Ilhan Omar calls out "heartbreaking" discrimination against Black and brown refugees
Washington DC - Minnesota Rep. Ilhan Omar addressed the unequal treatment Black and brown refugees around the world face in a Sunday interview, calling for change in "our language, our rhetoric, and our policies."
"My heart is breaking for these children, for these families that have to make this unthinkable decision of leaving in the middle of the night," Omar said in an MSNBC interview on Sunday.
The congresswoman knows firsthand how difficult that experience can be. Before arriving in the US, Omar spent four years in a refugee camp in Kenya after fleeing from Somalia with her family as a child.
While she empathizes with the plight of all refugees trying to escape Ukraine, she also said we cannot lose sight of the discrimination that some are facing due to their skin color or religious background.
"Bombs do not discriminate, and border security shouldn't either," Omar said. "It's really disappointing and heartbreaking to see the videos of the kind of discrimination that is taking place when it comes to African and Asian students who are desperately trying to get out as well to safety."
"We have to make sure that there is a reckoning," she continued. "I hope this is a learning moment for all of us because obviously there is a difference in the way they talk about Ukrainian refugees who are white and the way that Black and brown and Muslim refugees from elsewhere are talked about."
Omar calls for change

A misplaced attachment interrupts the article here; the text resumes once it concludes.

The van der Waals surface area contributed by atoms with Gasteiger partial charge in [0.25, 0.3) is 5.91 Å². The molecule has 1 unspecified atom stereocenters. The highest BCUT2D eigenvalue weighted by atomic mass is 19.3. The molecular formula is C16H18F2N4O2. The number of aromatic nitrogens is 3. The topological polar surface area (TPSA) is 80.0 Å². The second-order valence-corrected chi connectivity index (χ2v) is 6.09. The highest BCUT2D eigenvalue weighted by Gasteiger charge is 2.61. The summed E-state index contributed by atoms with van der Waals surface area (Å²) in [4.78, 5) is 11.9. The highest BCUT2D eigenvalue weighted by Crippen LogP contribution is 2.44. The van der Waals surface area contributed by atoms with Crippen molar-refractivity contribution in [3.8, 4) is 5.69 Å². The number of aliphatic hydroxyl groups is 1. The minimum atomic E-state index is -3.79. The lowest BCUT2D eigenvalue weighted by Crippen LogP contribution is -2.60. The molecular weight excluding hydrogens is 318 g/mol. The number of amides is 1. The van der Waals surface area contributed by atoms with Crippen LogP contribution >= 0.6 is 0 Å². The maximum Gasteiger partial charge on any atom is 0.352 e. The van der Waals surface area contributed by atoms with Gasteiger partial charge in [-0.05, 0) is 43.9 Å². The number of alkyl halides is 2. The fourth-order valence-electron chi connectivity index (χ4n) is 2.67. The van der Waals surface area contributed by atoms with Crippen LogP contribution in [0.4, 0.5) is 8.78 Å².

Omar, who serves on the House Foreign Affairs Committee, also called on the US to revisit its policies toward other Black and brown migrants and refugees.
"This is a human crisis, and our language, our rhetoric, and our policies in dealing with refugees have to change," she argued.
The congresswoman mentioned that the US has agreed to provide Temporary Protected Status (TPS) for Ukrainian refugees for up to 18 months, with possible plans to lift the refugee quota to allow Ukrainians to enter the country.
"I just hope that when we are thinking about Syrians and folks from Afghanistan and South and Central America, our rhetoric will hopefully also shift," she said.
"There are countries like Yemen and Ethiopia that are currently experiencing devastation, and we haven't seen the kind of care and compassion that is being used to talk about [Ukrainian] refugees for those refugees who are also experiencing devastating situations."
"I was proud to sign a letter in support of TPS for Ukrainians. I have also signed letters asking for TPS for Cameroonians and Ethiopians. Those deserve the same urgency," Omar tweeted on Friday.
Cover photo: IMAGO / ZUMA Wire